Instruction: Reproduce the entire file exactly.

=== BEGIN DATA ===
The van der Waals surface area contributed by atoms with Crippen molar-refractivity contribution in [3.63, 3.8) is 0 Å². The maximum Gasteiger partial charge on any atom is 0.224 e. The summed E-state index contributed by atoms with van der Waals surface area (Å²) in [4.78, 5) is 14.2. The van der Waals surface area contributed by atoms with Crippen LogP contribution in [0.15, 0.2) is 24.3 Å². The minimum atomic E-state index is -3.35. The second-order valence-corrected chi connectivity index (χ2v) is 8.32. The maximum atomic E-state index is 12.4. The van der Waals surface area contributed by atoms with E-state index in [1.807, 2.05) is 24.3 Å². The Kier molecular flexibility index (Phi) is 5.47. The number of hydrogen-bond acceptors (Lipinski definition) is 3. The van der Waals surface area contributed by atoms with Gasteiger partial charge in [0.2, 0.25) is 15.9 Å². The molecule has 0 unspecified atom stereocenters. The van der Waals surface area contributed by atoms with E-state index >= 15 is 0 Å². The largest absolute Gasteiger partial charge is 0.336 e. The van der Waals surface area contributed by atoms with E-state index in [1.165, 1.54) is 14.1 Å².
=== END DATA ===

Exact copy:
The van der Waals surface area contributed by atoms with Crippen molar-refractivity contribution in [3.63, 3.8) is 0 Å². The maximum Gasteiger partial charge on any atom is 0.224 e. The summed E-state index contributed by atoms with van der Waals surface area (Å²) in [4.78, 5) is 14.2. The van der Waals surface area contributed by atoms with Crippen LogP contribution in [0.15, 0.2) is 24.3 Å². The minimum atomic E-state index is -3.35. The second-order valence-corrected chi connectivity index (χ2v) is 8.32. The maximum atomic E-state index is 12.4. The van der Waals surface area contributed by atoms with E-state index in [1.807, 2.05) is 24.3 Å². The Kier molecular flexibility index (Phi) is 5.47. The number of hydrogen-bond acceptors (Lipinski definition) is 3. The van der Waals surface area contributed by atoms with Gasteiger partial charge in [0.2, 0.25) is 15.9 Å². The molecule has 0 unspecified atom stereocenters. The van der Waals surface area contributed by atoms with E-state index >= 15 is 0 Å². The largest absolute Gasteiger partial charge is 0.336 e. The van der Waals surface area contributed by atoms with E-state index in [1.165, 1.54) is 14.1 Å².